The following story about an important gift in 1995 to the Mennonite Historians of Eastern Pennsylvania was written by John L. Ruth and published in the MHEP Newsletter (July 1995).
Twenty-five years later, we continue to benefit from the generosity of Ernest and Lois Clemens, and many others who have supported MHEP over the decades. Will you consider a gift today toward the work of remembering Mennonite heritage and Anabaptist faith in this community? https://mhep.org/give-join/
Birds, trees, flowers, ferns, travel, geography and history.
This was a list of hobbies recently mentioned by an elderly member of the MHEP. And he left out an important one — music.
He also liked finance, and was a successful investor. “I didn’t buy and sell [stocks],” he said. ” I’d just buy, and lay them aside. I didn’t speculate.”
Ninety-five year old Ernest Rittenhouse Clemens shared this conservative philosophy with a happy group of staff and board members at The MeetingHouse [Mennonite Heritage Center] on April 25 . We were there to celebrate (and photograph) Ernest’s donation of stock in an amount sufficient to pay off the remaining amount of the debt on our wonderful headquarters-archive-museum-meetinghouse.
“I liked to work with figures and deal with people,” Ernest went on. “That’s what it’s all about.” He was entertainingly modest about his investment success, reporting, “I bought mostly utilities and bank stocks.” A doctor in Lansdale, he said, had advised him early on, “People have to have utilities. Buy things that people need.”
That a conservative investor could understand that a facility and work like ours is something that “people need” is an inspiration to us all.
Librarian Joel Alderfer brought out of the Archives four bound manuscripts to put on the table where Ernest was sitting for our photograph. The oldest was a family ledger from the Jacob Clemens homestead next to the Salford Meetinghouse, placed by Ernest in our archives a few years ago. Beside it lay the first official minutes of Franconia Conference, kept by Ernest’s father J. C. Clemens beginning about 1909. Then there was the Treasurer’s record for the Franconia Mennonite Historical Society, of which Ernest was elected the first and permanent Treasurer in 1930. Finally came the Treasurer’s record book of the Franconia Mennonite Aid Plan, founded in 1937, kept, once again, by Ernest R. Clemens.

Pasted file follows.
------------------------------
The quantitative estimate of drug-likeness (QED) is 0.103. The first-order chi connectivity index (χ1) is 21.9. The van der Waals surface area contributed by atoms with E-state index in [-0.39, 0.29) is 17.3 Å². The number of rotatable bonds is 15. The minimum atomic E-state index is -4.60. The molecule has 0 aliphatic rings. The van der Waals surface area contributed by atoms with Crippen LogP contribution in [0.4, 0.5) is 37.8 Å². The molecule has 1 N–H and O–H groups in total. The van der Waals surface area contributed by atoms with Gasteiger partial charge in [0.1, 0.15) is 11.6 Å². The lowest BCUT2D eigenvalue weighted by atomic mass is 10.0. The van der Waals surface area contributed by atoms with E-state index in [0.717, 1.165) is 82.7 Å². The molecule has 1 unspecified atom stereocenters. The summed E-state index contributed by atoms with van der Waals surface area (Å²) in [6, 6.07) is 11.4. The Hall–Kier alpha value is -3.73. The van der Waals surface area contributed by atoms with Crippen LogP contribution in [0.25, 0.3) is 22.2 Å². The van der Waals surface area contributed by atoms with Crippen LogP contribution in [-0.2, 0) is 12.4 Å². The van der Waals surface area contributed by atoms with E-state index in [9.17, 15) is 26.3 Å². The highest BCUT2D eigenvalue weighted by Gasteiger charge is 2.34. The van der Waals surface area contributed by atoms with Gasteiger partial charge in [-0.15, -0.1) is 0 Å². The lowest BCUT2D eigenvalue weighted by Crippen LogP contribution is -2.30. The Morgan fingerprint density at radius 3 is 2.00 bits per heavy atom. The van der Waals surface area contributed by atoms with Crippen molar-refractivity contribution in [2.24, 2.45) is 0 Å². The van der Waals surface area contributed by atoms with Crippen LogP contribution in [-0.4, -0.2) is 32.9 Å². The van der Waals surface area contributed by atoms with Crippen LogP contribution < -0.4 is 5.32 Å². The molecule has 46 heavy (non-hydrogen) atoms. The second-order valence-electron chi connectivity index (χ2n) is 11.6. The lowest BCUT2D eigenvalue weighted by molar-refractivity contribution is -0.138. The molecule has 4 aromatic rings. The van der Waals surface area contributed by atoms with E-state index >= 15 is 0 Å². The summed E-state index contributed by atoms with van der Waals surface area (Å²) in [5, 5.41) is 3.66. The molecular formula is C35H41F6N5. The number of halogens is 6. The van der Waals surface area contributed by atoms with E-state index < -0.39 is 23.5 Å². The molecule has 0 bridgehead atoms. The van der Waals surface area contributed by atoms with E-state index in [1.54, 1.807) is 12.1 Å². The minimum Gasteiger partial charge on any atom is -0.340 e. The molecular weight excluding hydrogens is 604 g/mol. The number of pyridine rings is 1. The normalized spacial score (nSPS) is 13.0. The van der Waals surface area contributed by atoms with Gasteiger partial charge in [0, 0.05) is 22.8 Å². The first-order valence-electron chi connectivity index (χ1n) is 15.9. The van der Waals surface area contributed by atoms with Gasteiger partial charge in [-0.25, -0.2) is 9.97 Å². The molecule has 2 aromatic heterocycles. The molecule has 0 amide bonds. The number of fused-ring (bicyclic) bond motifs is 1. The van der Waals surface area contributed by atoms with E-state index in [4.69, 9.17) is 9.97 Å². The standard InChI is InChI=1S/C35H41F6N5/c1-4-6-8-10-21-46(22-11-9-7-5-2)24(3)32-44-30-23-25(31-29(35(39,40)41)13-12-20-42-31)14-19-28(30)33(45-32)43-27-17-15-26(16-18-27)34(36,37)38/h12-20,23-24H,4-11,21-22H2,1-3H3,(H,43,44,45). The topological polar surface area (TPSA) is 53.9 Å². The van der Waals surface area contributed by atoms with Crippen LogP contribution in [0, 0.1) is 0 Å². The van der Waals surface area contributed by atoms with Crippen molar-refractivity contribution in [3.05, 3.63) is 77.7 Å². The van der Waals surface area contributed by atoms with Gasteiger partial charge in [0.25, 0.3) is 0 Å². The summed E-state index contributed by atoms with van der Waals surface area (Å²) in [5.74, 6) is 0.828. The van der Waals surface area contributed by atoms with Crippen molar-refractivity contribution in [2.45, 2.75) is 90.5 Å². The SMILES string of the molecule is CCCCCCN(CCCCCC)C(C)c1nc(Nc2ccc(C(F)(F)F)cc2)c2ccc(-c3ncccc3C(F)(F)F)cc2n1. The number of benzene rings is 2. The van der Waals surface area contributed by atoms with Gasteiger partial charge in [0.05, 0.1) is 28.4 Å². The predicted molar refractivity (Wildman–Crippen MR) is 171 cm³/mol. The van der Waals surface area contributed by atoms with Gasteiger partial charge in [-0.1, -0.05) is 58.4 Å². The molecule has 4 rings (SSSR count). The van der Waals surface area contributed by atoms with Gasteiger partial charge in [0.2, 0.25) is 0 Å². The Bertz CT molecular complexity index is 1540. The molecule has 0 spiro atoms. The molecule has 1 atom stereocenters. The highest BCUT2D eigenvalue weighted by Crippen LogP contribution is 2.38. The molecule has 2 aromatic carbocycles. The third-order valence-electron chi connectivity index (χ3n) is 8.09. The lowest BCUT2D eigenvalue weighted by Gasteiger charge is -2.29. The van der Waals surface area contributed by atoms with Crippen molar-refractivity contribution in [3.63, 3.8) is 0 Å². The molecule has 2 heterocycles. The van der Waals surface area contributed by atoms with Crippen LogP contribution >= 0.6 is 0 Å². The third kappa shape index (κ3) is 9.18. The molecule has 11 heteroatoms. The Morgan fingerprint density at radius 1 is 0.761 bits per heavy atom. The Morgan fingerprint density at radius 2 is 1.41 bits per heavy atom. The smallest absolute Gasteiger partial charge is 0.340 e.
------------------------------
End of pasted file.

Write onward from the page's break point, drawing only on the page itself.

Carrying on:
This was the background against which our President, Mary Jane Hershey, had broached to Ernest the suggestion that he might like to consider the possibility of making the major donation that would close out the indebtedness of our organization for its wonderful facility, built in 1990. Ernest needed only one night to “sleep over” this proposal; the next morning he called Mary Jane with the good news of his decision.
There are so many poor investments around, Ernest remarked, “that sometimes it’s hard to find good places to give your money.”
And he went on, “If I’d have died at seventy-five I wouldn’t have been worth so much. When you depart, the only thing you can take with you is the clothes on your body.”
”When I came to Harleysville [National Bank] in 1942, the assets were $1,700,000. Today they are worth $800,000,000, with 15 offices.” [HNB was purchased by First Niagara Bank in 2009.] Remarkable enough, but hardly more so than the next statement of this veteran bank-cashier: “From 1919 to 1991 (72 years) I never missed a day at work or a meeting (while board member).”
For forty-two of those seventy-two years the office of the Franconia Mennonite Aid Plan was in Ernest’s home on Derstine Avenue in Lansdale. Now, on land made available through the present generation of leadership of the Aid Plan, Ernest’s contribution will have a continuing legacy.
“God lengthened out my days,” Ernest mused, observing further that his stock-holdings were successful because “Everything went up in the last years.” Yes, observed his wife Lois (Gunden), but ”You had good judgment in investing.”
“The job isn’t very good,” Ernest was helpfully advised when he took his first banking position at Doylestown, “but it will have prestige.” “I didn’t care about the prestige,” he recalls.
Ernest has been a presence in our Mennonite historical work longer than any other living person — since 1930. Like the oaks he planted years ago on Derstine Avenue, which now provide shade and beauty as they tower over the house he lived in for so many years, Ernest’s gift that has helped to plant our MeetingHouse [Mennonite Heritage Center] will bring blessing to many a future member of his wider spiritual family, and those who visit its memory.
It was in the Plains congregation that Ernest’s well-known father was minister, and he himself a long-term song-leader. His brother James was Librarian at Goshen College, his son-in-law a professor there, and his granddaughter Susan Fisher Miller has recently written an official history of the College.
“I’m wrapped up in Plains and Goshen,” Ernest smiled.
And, we would gratefully add, in the MHEP!
[Ernest R. Clemens passed away on 3 July 1997 at the age of 97.]